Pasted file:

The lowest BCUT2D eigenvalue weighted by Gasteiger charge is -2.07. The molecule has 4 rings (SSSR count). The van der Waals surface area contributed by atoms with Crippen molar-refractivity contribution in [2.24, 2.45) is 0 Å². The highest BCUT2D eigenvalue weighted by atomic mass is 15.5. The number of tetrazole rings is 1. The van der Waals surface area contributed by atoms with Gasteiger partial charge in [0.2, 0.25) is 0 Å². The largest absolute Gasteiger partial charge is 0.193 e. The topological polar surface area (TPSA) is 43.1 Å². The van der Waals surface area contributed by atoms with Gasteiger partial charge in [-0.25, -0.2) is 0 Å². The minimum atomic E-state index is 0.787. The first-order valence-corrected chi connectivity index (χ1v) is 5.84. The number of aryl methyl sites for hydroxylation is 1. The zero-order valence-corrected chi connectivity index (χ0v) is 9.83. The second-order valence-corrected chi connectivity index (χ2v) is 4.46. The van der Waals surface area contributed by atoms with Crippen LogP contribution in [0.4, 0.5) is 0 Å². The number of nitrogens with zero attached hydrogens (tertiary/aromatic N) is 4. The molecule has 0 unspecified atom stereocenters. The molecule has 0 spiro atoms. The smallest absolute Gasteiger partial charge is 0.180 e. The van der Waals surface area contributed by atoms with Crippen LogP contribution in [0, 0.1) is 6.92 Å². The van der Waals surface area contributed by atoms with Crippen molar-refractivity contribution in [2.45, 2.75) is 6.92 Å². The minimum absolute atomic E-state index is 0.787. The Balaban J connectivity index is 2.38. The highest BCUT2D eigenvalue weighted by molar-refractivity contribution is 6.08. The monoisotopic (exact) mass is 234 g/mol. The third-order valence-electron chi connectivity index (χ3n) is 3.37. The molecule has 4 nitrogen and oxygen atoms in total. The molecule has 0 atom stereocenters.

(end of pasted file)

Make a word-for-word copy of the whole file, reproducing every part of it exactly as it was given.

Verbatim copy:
The lowest BCUT2D eigenvalue weighted by Gasteiger charge is -2.07. The molecule has 4 rings (SSSR count). The van der Waals surface area contributed by atoms with Crippen molar-refractivity contribution in [2.24, 2.45) is 0 Å². The highest BCUT2D eigenvalue weighted by atomic mass is 15.5. The number of tetrazole rings is 1. The van der Waals surface area contributed by atoms with Gasteiger partial charge in [0.2, 0.25) is 0 Å². The largest absolute Gasteiger partial charge is 0.193 e. The topological polar surface area (TPSA) is 43.1 Å². The van der Waals surface area contributed by atoms with Gasteiger partial charge in [-0.25, -0.2) is 0 Å². The minimum atomic E-state index is 0.787. The first-order valence-corrected chi connectivity index (χ1v) is 5.84. The number of aryl methyl sites for hydroxylation is 1. The zero-order valence-corrected chi connectivity index (χ0v) is 9.83. The second-order valence-corrected chi connectivity index (χ2v) is 4.46. The van der Waals surface area contributed by atoms with Crippen LogP contribution in [0.4, 0.5) is 0 Å². The number of nitrogens with zero attached hydrogens (tertiary/aromatic N) is 4. The molecule has 0 unspecified atom stereocenters. The molecule has 0 spiro atoms. The smallest absolute Gasteiger partial charge is 0.180 e. The van der Waals surface area contributed by atoms with Crippen LogP contribution in [0, 0.1) is 6.92 Å². The van der Waals surface area contributed by atoms with Crippen molar-refractivity contribution in [2.45, 2.75) is 6.92 Å². The minimum absolute atomic E-state index is 0.787. The Balaban J connectivity index is 2.38. The highest BCUT2D eigenvalue weighted by molar-refractivity contribution is 6.08. The monoisotopic (exact) mass is 234 g/mol. The third-order valence-electron chi connectivity index (χ3n) is 3.37. The molecule has 4 nitrogen and oxygen atoms in total. The molecule has 0 atom stereocenters.